Obama hopes to replicate CCAC job training efforts across United States
In another endorsement of Western Pennsylvania's post-industrial recovery, President Obama on Wednesday called the Community College of Allegheny County “an outstanding model” of job creation worthy of national replication.
Obama and Vice President Joe Biden used CCAC's West Hills Center, a vocational training facility in North Fayette, as a backdrop to announce $600 million in competitive grant programs for job training and apprenticeship initiatives.
“We want to replicate your model across the country. You're doing something right that's making a difference in people's lives, and we want to spread the word,” Obama told a crowd of about 275 people during a 20-minute speech.
To win a grant, community colleges and foundations would partner with private industry to establish training programs and apprenticeships that would make it easier for graduates to land jobs.
“There's not a reason in the world why we can't be the manufacturing capital of the world,” Biden said during a six-minute speech introducing Obama that included several references to the vice president's Scranton roots.
The Department of Labor will accept applications for nearly $500 million in grants until July 7 from institutions that collaborate with businesses to figure out economic sectors with jobs to fill. Another $100 million will flow through the American Apprenticeship Grants competition to add apprenticeships.
Money for the programs will be redirected from existing funds in the federal budget, the White House said.
About 80 organizations in Allegheny County train and find jobs for as many as 40,000 workers a year, said Stafani Pashman, CEO of Three Rivers Workforce Investment Board, a Downtown job training nonprofit.
“Just because a program exists doesn't mean people know about it,” Pashman said.
The importance of workforce training programs grew rapidly in recent years, she said. An increasingly complex economy, in which job duties change in response to automation and cheaper foreign labor, requires workers to adapt their skills. For some manufacturing jobs, for instance, workers don't just operate machinery — they must program the computers that control them and maintain the machines, as well. Since the Great Recession sent millions to the unemployment lines, employers can be more selective about who they hire, she said.
“You see, sometimes painfully, where technology shutters factories and (global competition) ships jobs overseas,” Obama said. “We're not going to reverse those trends. We can't stop technology. We've got a global economy where we're going to have to compete.”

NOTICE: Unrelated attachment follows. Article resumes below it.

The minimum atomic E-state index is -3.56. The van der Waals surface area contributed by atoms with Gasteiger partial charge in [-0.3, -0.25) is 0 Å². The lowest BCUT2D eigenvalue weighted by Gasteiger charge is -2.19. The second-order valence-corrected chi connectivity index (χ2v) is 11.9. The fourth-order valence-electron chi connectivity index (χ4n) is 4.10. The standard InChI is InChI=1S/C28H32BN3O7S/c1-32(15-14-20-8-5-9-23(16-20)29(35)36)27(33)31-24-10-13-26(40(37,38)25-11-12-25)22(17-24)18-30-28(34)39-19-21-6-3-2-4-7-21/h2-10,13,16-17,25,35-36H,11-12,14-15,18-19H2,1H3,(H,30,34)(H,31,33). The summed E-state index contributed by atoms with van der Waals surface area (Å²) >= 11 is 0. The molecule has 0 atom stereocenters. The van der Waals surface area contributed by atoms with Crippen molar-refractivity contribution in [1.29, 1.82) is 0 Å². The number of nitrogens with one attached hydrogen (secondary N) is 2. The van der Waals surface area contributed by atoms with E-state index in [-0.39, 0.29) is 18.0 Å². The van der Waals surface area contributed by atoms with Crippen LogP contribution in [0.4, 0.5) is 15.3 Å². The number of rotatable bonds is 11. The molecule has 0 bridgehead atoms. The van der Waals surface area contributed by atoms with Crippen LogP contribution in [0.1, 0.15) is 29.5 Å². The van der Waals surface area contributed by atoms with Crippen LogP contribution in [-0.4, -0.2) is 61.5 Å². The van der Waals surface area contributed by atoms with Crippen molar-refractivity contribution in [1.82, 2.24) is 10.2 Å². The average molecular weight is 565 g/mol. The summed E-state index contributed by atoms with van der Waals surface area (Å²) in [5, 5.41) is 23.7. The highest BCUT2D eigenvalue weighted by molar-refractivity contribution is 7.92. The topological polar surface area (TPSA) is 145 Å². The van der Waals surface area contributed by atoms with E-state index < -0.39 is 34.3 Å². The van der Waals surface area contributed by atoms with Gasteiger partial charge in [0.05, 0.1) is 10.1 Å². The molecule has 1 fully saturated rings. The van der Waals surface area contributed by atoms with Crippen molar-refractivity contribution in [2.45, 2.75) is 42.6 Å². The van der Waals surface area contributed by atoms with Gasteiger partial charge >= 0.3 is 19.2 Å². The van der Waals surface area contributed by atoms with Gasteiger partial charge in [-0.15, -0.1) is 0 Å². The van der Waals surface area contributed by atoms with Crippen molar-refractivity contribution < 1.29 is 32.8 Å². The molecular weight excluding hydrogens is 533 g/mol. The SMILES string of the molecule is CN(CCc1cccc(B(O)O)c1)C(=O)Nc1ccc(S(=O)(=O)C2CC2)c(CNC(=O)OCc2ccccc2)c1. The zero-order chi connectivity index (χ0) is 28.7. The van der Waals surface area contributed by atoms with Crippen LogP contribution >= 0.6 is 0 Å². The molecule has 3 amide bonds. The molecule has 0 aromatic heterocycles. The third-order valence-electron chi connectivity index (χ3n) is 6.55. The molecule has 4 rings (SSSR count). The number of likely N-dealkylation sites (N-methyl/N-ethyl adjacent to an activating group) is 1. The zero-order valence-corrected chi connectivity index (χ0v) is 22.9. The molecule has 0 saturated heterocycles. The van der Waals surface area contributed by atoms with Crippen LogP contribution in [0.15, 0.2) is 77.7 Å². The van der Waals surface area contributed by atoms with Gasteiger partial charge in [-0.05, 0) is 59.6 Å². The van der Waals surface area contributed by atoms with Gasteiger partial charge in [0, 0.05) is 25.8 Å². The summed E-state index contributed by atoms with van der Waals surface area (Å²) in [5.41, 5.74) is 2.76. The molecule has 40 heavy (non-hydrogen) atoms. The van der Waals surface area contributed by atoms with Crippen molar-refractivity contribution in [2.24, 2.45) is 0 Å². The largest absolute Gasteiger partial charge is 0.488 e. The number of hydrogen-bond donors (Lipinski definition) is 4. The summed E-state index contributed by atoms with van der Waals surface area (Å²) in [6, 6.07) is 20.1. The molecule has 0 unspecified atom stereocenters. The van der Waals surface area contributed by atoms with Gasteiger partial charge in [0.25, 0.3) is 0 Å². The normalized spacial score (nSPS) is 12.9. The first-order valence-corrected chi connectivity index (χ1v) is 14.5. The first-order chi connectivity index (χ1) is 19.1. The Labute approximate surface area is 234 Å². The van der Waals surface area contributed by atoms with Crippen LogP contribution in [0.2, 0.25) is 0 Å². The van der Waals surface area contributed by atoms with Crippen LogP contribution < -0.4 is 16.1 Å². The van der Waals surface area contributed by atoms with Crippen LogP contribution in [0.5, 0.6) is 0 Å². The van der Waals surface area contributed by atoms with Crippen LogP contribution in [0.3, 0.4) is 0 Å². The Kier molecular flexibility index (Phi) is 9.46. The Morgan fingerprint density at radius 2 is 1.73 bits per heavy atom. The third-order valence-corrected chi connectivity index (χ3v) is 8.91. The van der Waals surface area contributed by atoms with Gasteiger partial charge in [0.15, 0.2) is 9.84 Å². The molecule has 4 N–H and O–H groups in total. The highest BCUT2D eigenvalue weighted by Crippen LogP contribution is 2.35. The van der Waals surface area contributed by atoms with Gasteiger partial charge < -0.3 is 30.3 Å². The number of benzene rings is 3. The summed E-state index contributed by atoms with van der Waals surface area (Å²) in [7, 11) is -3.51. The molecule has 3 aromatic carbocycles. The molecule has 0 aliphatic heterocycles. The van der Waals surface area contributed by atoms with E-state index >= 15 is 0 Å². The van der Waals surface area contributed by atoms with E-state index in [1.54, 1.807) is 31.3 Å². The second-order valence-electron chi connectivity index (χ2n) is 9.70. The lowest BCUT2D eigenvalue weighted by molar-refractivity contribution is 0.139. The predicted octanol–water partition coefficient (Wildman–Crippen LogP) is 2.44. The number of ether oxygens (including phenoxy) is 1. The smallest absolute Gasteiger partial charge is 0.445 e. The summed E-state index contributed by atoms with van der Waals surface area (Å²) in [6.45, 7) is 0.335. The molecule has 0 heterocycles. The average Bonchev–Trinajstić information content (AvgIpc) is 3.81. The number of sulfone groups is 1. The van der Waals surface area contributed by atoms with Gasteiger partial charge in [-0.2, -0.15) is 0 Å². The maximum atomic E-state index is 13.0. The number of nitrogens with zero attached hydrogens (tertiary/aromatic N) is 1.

American manufacturing jobs have been making a slow comeback since 2010, but the sector — once a broad path into the middle class — continues to struggle under the pressures of cheaper overseas labor and increased automation. There were 12.1 million manufacturing jobs in March — 600,000 more than in January 2010, but 2 million fewer than 10 years ago, according to the Bureau of Labor Statistics.
“A lot of people don't feel that progress in their own lives. The stock market is going great. ... Folks at the top are doing better than ever,” Obama said. “But too many Americans, if they're lucky enough to have a job, are working harder and harder just to get by.”
Republicans blame Democrats for holding up GOP-backed bills that they say could spur economic growth, “The Republican-led House has passed numerous bipartisan jobs bills — like the SKILLS Act — yet President Obama and the Democrats who control the Senate haven't lifted a finger to advance these common sense pieces of legislation,” Republican National Committee spokesman Michael Short said in an emailed statement.
Pashman welcomes the new grant programs, but remains wary of the bureaucracy that underlies government programs.
“We need a more fluid, evolutionary approach,” Pashman said. “As long as we're placing people in jobs, that's the metric we should be judged by.”
Bureaucratic hurdles were higher 10 or 15 years ago, said Sen. Bob Casey Jr., D-Scranton. During a decade in which American workers lost ground to overseas competition, officials at the state and federal level learned to remove barriers rather than erect them, he said.
“I think everyone's better at this,” Casey said. Western Pennsylvania, in particular, has learned how to survive in the modern economy, he said.
“In some ways, the whole region has been a model for how to reinvent the American economy,” Casey said
Mike Wereschagin is a staff writer for Trib Total Media. He can be reached at 412-320-7900 or email@example.com. Staff writer Tory Parrish contributed to this report.
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